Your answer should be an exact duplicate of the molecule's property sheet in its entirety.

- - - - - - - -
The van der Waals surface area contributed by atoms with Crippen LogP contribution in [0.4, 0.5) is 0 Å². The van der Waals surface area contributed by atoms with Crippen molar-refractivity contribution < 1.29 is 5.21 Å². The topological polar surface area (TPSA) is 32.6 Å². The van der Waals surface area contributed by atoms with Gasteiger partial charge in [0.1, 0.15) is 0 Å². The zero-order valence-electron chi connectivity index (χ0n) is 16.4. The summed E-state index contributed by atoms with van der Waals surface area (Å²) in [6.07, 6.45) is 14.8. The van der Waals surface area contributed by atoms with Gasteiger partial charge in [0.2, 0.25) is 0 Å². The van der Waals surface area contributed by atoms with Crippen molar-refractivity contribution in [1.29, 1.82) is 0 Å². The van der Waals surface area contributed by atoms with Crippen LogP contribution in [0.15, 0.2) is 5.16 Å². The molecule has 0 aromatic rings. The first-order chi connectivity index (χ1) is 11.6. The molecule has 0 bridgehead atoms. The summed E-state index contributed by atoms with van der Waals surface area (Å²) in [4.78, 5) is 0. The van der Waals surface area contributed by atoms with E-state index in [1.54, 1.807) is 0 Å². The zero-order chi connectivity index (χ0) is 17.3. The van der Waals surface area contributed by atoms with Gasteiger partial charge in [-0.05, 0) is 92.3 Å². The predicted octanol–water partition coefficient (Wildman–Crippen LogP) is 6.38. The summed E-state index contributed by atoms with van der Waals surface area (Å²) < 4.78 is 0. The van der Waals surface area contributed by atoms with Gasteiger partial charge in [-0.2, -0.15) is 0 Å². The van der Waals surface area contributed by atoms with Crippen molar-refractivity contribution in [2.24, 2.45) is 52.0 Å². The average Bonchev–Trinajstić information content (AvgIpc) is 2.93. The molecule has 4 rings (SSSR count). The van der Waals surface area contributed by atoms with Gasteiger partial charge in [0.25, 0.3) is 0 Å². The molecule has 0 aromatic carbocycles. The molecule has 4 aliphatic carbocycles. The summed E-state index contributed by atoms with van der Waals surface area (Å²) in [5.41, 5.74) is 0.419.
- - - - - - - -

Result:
The van der Waals surface area contributed by atoms with Crippen LogP contribution in [0.4, 0.5) is 0 Å². The van der Waals surface area contributed by atoms with Crippen molar-refractivity contribution < 1.29 is 5.21 Å². The topological polar surface area (TPSA) is 32.6 Å². The van der Waals surface area contributed by atoms with Gasteiger partial charge in [0.1, 0.15) is 0 Å². The zero-order valence-electron chi connectivity index (χ0n) is 16.4. The summed E-state index contributed by atoms with van der Waals surface area (Å²) in [6.07, 6.45) is 14.8. The van der Waals surface area contributed by atoms with Gasteiger partial charge in [0.2, 0.25) is 0 Å². The van der Waals surface area contributed by atoms with Crippen molar-refractivity contribution in [1.29, 1.82) is 0 Å². The van der Waals surface area contributed by atoms with Crippen LogP contribution in [0.15, 0.2) is 5.16 Å². The molecule has 0 aromatic rings. The first-order chi connectivity index (χ1) is 11.6. The molecule has 0 bridgehead atoms. The summed E-state index contributed by atoms with van der Waals surface area (Å²) in [4.78, 5) is 0. The van der Waals surface area contributed by atoms with E-state index in [1.54, 1.807) is 0 Å². The zero-order chi connectivity index (χ0) is 17.3. The van der Waals surface area contributed by atoms with Gasteiger partial charge in [-0.05, 0) is 92.3 Å². The predicted octanol–water partition coefficient (Wildman–Crippen LogP) is 6.38. The summed E-state index contributed by atoms with van der Waals surface area (Å²) < 4.78 is 0. The van der Waals surface area contributed by atoms with Gasteiger partial charge in [-0.2, -0.15) is 0 Å². The van der Waals surface area contributed by atoms with Crippen molar-refractivity contribution in [2.24, 2.45) is 52.0 Å². The average Bonchev–Trinajstić information content (AvgIpc) is 2.93. The molecule has 4 rings (SSSR count). The van der Waals surface area contributed by atoms with Gasteiger partial charge in [0.25, 0.3) is 0 Å². The molecule has 0 aromatic carbocycles. The molecule has 4 aliphatic carbocycles. The summed E-state index contributed by atoms with van der Waals surface area (Å²) in [5.41, 5.74) is 0.419.